Setting up SLOs also involves placing values that a company would like to maintain in terms of indicators. The numbers your SLOs should show are the minimum thresholds that the system should hold on to. When setting an SLO, don’t base them on current performance as this might put you in a position to meet unrealistic targets. Keep your objectives simple and avoid placing any absolutes. The fewer SLOs you have in place, the better, so only measure what indicators matter to you most.
4. Set Holistic Systems to Handle Incident Management
Incident management is one of the most important aspects of site reliability engineering. In a survey by Catchpoint, 49% of respondents said that they had worked on an incident in the last week or so. When handling incidents, a system needs to be in place to keep the debugging and maintenance process as smooth as possible.
One of the most important aspects of an incident management system is keeping track of on-call responsibilities. SRE team responsibilities can get extremely exhausting without an effective means to control the flow of on-call incidents. Using the right incident management tool can help resolve incidents with more clarity and structure.
5. Accept Failure as Part of the Norm
Most people don’t like experiencing failure, but if your company wants to maintain a healthy and productive SRE team, one of the themes that each member must get used to is accepting failure as a part of the profession. Perfection is rarely ever the case in any system, most especially when in the early development stages.
Many SRE teams mistake setting the bar too high right away and putting up unrealistic SLO definitions and targets. The best operational practice has always been to shoot for a minimum viable product and then slowly increase the parameters once the team and company as a whole build up confidence.
6. Perform Incident Postmortems to Learn from Failures and Mistakes
There’s an old saying that goes this way: “Dead men tell no tales.” But that isn’t the case with system incidents. There is much to learn from incidents even after problems have been resolved. That’s why it’s a great practice to perform incident postmortems so that SRE teams can learn from their mistakes. A proper SRE approach would take into account the best practices for postmortem.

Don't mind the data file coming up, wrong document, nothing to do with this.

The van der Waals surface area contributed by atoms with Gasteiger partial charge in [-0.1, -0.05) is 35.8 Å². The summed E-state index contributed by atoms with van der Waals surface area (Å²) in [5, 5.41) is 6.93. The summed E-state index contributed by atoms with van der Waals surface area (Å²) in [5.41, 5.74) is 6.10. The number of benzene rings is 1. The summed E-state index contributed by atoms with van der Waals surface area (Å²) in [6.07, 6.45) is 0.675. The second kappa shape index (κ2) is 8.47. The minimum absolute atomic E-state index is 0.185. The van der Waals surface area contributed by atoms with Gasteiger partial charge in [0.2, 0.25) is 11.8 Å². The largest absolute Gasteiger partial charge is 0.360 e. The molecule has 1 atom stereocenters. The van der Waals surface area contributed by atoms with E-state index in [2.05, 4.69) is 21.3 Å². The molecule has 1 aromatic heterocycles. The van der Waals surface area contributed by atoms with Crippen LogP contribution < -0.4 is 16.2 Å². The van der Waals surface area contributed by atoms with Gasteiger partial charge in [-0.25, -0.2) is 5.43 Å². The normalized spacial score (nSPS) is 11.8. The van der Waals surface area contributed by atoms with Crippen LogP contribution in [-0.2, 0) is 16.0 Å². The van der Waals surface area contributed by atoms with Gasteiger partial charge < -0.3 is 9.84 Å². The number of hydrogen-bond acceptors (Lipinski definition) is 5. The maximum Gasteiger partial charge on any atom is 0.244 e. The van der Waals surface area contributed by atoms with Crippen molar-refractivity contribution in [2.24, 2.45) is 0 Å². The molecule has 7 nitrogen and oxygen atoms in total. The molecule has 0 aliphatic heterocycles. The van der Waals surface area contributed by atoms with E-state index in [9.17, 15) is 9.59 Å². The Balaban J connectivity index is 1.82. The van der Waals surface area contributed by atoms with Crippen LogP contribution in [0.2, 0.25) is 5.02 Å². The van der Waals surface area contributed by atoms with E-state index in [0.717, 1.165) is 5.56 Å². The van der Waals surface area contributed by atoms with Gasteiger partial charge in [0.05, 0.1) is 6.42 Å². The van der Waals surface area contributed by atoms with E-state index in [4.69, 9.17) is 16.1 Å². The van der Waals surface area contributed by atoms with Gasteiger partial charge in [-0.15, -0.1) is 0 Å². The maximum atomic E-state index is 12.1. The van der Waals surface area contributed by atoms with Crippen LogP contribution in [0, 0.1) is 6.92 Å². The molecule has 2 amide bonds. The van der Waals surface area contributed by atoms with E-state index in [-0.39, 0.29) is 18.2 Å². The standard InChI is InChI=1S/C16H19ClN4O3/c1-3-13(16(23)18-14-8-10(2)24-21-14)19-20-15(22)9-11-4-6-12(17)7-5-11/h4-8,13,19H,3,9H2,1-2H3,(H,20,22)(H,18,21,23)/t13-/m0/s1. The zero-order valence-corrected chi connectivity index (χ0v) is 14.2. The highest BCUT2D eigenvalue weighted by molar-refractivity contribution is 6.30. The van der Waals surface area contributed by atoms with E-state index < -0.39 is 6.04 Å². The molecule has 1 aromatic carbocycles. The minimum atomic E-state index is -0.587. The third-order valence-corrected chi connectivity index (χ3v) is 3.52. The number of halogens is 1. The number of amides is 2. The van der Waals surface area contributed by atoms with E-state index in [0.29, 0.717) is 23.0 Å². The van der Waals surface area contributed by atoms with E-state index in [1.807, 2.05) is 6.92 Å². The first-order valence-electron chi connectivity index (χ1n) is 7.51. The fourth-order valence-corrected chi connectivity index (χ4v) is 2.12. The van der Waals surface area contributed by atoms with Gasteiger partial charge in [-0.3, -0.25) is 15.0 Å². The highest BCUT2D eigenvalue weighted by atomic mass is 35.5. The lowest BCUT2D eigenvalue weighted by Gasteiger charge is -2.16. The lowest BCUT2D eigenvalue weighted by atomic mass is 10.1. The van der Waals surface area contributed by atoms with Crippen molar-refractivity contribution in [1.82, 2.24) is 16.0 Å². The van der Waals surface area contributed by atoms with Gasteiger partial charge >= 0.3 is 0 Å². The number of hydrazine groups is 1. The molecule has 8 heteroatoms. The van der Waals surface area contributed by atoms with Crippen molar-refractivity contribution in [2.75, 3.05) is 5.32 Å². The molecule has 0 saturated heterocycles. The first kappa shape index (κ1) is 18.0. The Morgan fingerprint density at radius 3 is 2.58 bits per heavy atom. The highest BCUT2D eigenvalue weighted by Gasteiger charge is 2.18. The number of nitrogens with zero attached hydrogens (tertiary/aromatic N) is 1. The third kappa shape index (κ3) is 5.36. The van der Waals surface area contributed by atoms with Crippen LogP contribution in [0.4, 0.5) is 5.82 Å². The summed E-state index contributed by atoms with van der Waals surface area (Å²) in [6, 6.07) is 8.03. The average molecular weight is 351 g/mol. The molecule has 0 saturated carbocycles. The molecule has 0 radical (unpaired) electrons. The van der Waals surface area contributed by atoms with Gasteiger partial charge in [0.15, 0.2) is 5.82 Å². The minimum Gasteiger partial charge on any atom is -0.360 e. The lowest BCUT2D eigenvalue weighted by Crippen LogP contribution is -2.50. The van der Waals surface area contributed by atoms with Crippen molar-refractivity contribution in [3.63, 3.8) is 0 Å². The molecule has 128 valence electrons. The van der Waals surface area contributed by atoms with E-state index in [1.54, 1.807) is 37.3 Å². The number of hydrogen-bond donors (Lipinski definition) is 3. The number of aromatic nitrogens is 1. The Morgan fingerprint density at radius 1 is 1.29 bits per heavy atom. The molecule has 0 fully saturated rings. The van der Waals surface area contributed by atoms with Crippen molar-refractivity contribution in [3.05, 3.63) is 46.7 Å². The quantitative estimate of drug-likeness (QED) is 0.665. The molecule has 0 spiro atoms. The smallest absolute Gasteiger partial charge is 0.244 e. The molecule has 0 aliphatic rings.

When performing post-incident analysis, there are sets of parameters that site reliability crews must analyze. First, they should look into the cause and triggers of the failure. What caused the system to fail? Secondly, the team should pinpoint as many of the effects as they can find. What did the system failure affect? For example, a payment gateway error might have caused a discrepancy in payments made or collections, which can be a headache if left unturned for even a few days. Lastly, a successful postmortem will look into possible solutions and recommendations if a similar error might occur in the future.
7. Maintain a Simple Incident Management System
An SRE team structure isn’t enough to create a productive team. There also needs to be a project and incident management system in place. There are various services and different IT management software use cases available to SRE teams today. Some of the factors that team managers need to consider are ease of use, communication barriers, available integrations, and collaboration capabilities.
Setting Your SRE Team Up for Success
An SRE team can be likened to an aircraft maintenance crew fixing a plane while it’s 50,000 feet in the air. Setting your SRE team up for success is crucial as they will assure that your company’s service is available to your clients. While errors and bugs are inevitable in any software as a service, it can be kept to a minimum, making outages and errors a rare occasion. But for that to happen, you’ll need a solid SRE team in place, proactively finding ways to avoid errors and being ready to spring into action when duty calls.
Published at DZone with permission of Vishal Padghan. See the original article here.